The National Security Agency (NSA) has released Zero Trust security model guidance for organizations to boost security of sensitive data, systems, and services.

“To be fully effective to minimize risk and enable robust and timely responses, Zero Trust principles and concepts must permeate most aspects of the network and its operations ecosystem,” the guidance says. “Organizations, from chief executive to engineer and operator, must understand and commit to the Zero Trust mindset before embarking on a Zero Trust path.”

To adopt a Zero Trust cybersecurity mindset, NSA says that a dynamic threat environment requires the following:

  • “Coordinated and aggressive system monitoring, system management and defensive operations capabilities;
  • Assume all requests for critical resources and all network traffic may be malicious;
  • Assume all devices and infrastructure may be compromised; and
  • Accepting that all access approvals to critical resources incur risk, and being prepared to perform rapid damage assessment, control, and recovery operations.”

NSA also highlights potential challenges in implementing Zero Trust, including a lack of full support throughout the enterprise, potentially from the top down; scalability of capabilities; and persistent adherence to the mindset and application of Zero Trust over time.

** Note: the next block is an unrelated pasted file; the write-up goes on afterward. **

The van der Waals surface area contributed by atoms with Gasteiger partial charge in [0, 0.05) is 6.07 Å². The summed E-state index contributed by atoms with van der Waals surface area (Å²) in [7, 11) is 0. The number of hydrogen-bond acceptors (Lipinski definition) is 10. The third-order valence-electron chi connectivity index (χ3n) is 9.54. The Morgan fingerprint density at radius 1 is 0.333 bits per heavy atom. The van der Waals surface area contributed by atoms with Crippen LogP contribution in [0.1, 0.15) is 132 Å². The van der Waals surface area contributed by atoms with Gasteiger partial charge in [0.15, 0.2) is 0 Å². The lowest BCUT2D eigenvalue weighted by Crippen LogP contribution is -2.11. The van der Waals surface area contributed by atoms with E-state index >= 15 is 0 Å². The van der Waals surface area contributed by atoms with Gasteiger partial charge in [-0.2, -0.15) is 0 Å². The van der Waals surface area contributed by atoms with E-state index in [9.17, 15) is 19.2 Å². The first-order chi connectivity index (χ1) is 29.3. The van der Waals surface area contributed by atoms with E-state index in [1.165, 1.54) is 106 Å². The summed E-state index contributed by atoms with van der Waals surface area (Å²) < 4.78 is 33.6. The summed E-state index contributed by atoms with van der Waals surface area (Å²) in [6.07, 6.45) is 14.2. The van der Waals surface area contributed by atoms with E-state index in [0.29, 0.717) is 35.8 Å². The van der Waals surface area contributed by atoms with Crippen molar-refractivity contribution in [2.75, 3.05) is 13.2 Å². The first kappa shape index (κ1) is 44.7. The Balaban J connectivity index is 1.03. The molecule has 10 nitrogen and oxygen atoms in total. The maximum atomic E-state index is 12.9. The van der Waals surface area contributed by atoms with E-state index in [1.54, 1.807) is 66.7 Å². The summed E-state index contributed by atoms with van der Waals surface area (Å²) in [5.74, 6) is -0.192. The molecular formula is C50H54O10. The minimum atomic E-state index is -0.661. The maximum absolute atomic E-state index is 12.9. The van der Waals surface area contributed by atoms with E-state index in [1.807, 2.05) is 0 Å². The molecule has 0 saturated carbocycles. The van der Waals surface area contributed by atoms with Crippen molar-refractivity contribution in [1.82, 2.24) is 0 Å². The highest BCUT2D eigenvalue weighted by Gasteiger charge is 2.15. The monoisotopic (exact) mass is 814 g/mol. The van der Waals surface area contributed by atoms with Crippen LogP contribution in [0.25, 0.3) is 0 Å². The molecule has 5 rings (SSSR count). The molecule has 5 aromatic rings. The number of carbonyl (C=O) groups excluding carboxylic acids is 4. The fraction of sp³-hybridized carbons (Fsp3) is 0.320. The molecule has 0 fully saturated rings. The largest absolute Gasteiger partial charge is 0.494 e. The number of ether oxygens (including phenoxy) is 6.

“The Zero Trust mindset focuses on securing critical data and access paths by eliminating trust as much as possible, coupled with verifying and regularly re-verifying every allowed access,” NSA said. “However, implementing Zero Trust should not be undertaken lightly and will require significant resources and persistence to achieve.”

“When properly and fully implemented, Zero Trust should be able to prevent, detect, and contain intrusions significantly faster and more effectively than traditional, less integrated cybersecurity architectures and approaches,” the guidance continues.

NSA said it released the guidance as part of its mission of identifying threats to national security, defense, and defense industrial base systems, and to develop cybersecurity specifications and mitigations.

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Jordan Smith
Jordan Smith
Jordan Smith is a MeriTalk Staff Reporter covering the intersection of government and technology.
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